Obama cracks down on oil trains

Source: By Timothy Cama, The Hill • Posted: Monday, May 4, 2015

The Obama administration on Friday unveiled a sweeping set of reforms to rules regarding the transportation of crude oil by rail in the wake of numerous high-profile disasters.

The regulations announced by the Department of Transportation (DOT) are a comprehensive suite of standards regarding rail car design, braking ability, speed limits and other provisions.

The set of rules, Foxx said, “significantly improves current regulations and requirements. It will make transporting flammable materials by rail safer than it is today.”

All railcars currently carrying ethanol and crude oil will have to be phased out within seven years or retrofitted, and the new standards will start later this year for newly constructed railcars.

The new standards include thicker steel shells, enhanced braking systems and guards to protect the ends of tank cars and their valves.

The DOT is also mandating new standards for routing oil trains, speed limits and efforts to better prepare emergency responders and communities where oil trains travel.

Canada committed to similar rules under a similar schedule as part of an effort to coordinate safety on the integrated rail system between the countries. Lisa Raitt, Canada’s transport minister, traveled to Washington, D.C., to participate in Foxx’s news conference.

“The schedule we set seeks to strike a balance,” Raitt said. “We have to increase the safety of railcars. But we also must provide tank car owners enough time to comply with the new requirements while railway companies continue to meet the shipping demands.”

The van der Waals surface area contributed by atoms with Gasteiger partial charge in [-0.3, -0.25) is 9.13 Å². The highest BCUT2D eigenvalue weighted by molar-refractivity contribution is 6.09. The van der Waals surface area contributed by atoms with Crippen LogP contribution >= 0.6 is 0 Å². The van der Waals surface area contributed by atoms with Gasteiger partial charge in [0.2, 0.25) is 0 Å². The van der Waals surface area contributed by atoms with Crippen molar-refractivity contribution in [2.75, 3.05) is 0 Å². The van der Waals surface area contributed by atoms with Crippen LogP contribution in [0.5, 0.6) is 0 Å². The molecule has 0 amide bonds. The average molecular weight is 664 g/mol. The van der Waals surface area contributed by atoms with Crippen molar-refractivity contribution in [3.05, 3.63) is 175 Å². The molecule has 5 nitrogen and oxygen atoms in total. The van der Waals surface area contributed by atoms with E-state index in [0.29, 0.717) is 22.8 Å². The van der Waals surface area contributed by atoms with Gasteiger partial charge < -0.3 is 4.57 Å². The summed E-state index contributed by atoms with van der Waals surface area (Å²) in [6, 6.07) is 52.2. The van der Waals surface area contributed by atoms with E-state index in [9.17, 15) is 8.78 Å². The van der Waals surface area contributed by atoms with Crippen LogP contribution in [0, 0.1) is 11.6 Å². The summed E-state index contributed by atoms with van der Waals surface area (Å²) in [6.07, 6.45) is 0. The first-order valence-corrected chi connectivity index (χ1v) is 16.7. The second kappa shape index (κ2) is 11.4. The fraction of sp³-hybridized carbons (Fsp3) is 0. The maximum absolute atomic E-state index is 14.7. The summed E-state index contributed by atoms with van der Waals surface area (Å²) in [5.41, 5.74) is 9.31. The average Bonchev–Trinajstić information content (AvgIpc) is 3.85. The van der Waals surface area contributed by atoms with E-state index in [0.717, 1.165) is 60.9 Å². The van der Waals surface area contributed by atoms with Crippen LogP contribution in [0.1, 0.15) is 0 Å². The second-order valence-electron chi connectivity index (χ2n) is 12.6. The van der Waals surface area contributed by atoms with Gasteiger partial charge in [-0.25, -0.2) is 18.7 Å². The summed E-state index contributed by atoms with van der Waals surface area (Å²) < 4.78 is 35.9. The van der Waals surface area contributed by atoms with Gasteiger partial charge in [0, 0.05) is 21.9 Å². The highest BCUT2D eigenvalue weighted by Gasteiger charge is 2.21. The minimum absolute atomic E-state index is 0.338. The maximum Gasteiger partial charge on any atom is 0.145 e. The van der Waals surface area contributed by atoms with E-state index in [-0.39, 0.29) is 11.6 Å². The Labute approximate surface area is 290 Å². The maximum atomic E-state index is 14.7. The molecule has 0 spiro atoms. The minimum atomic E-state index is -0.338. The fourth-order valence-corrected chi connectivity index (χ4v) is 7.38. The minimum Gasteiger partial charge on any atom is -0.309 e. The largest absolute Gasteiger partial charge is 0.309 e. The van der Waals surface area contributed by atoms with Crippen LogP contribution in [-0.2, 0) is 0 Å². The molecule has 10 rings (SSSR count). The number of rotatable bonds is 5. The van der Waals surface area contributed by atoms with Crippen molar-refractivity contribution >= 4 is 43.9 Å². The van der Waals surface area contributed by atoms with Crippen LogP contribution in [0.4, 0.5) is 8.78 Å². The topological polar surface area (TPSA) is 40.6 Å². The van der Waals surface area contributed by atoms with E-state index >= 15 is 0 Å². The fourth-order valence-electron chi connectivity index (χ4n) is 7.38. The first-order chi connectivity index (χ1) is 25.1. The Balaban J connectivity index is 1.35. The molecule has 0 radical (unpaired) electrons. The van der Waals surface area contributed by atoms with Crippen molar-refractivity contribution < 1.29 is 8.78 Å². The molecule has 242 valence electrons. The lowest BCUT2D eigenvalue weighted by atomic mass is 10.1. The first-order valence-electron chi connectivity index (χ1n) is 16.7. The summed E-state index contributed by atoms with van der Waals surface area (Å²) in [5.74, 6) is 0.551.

Regulators began taking a close look at oil train safety after the July 2013 derailment and explosion of a train in Lac-Megantic, Quebec, that killed 47.

Since then, other high-profile disasters have also received attention from regulators in both countries, including ones in Castleton, N.D., last year and in rural West Virginia earlier this year.

The uptick in wrecks comes amid sharp growth in oil production in areas like North Dakota and Texas. Last year, for example, saw the highest increase in domestic production of any year on record.

That has caused a 4,000 percent increase in oil train shipments since 2008.

“The truth is that 99.9 percent of these shipments reach their destination safely,” Foxx said. “The accidents involving crude and ethanol that have occurred, though, have shown us that 99.9 percent isn’t enough.”

When the proposed rules came out last year, railroads and oil companies were united in calling for a slower schedule for phasing out the oldest railcars, and for regulators to adopt the latest voluntary tank car standards — dubbed 1232 — in the rules.

Foxx said industry input was very important in the regulatory process.

“We could have both been more aggressive, but at some point, the manufacturers aren’t going to be able to produce the tank cars we need,” he said.

The American Petroleum Institute (API) said Friday that it needed more time to review the final rules before passing judgement, but it welcomed the actions.

“As we review these rules, the key question is whether science and data show each change will make a meaningful improvement to safety,” API President Jack Gerard said in a statement.

“A thoughtful, comprehensive and data-driven safety approach is critical to improving on the 99.997 percent safety record of freight rail to reach our goal of zero accidents,” he said.

Rep. Peter DeFazio (Ore.), top Democrat on the House Transportation and Infrastructure Committee, congratulated Foxx for releasing the rules, but said he would review them thoroughly before making substantive comment.

“At first glance, this rule will provide certainty to manufacturers, shippers, and railroads and better protect the American public,” he said.